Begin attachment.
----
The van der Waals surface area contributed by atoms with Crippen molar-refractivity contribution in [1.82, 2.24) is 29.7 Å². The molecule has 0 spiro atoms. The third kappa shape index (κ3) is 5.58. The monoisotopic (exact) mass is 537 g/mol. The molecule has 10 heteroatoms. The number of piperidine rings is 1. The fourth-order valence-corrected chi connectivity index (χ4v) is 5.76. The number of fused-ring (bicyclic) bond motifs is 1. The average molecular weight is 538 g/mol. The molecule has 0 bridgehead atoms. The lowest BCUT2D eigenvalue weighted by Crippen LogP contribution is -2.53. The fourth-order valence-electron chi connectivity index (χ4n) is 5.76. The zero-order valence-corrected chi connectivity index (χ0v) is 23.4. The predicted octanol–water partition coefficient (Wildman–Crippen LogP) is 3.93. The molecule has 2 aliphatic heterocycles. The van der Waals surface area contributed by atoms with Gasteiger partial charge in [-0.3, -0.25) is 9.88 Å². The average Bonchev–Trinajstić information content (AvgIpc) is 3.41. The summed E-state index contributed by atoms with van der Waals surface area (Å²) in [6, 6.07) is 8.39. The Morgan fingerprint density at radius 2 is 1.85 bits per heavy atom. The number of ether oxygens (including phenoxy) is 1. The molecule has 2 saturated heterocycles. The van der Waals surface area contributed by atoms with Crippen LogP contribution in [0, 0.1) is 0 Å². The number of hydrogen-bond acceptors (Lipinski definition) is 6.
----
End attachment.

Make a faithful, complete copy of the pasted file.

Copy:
The van der Waals surface area contributed by atoms with Crippen molar-refractivity contribution in [1.82, 2.24) is 29.7 Å². The molecule has 0 spiro atoms. The third kappa shape index (κ3) is 5.58. The monoisotopic (exact) mass is 537 g/mol. The molecule has 10 heteroatoms. The number of piperidine rings is 1. The fourth-order valence-corrected chi connectivity index (χ4v) is 5.76. The number of fused-ring (bicyclic) bond motifs is 1. The average molecular weight is 538 g/mol. The molecule has 0 bridgehead atoms. The lowest BCUT2D eigenvalue weighted by Crippen LogP contribution is -2.53. The fourth-order valence-electron chi connectivity index (χ4n) is 5.76. The zero-order valence-corrected chi connectivity index (χ0v) is 23.4. The predicted octanol–water partition coefficient (Wildman–Crippen LogP) is 3.93. The molecule has 2 aliphatic heterocycles. The van der Waals surface area contributed by atoms with Gasteiger partial charge in [-0.3, -0.25) is 9.88 Å². The average Bonchev–Trinajstić information content (AvgIpc) is 3.41. The summed E-state index contributed by atoms with van der Waals surface area (Å²) in [6, 6.07) is 8.39. The Morgan fingerprint density at radius 2 is 1.85 bits per heavy atom. The number of ether oxygens (including phenoxy) is 1. The molecule has 2 saturated heterocycles. The van der Waals surface area contributed by atoms with Crippen LogP contribution in [0, 0.1) is 0 Å². The number of hydrogen-bond acceptors (Lipinski definition) is 6.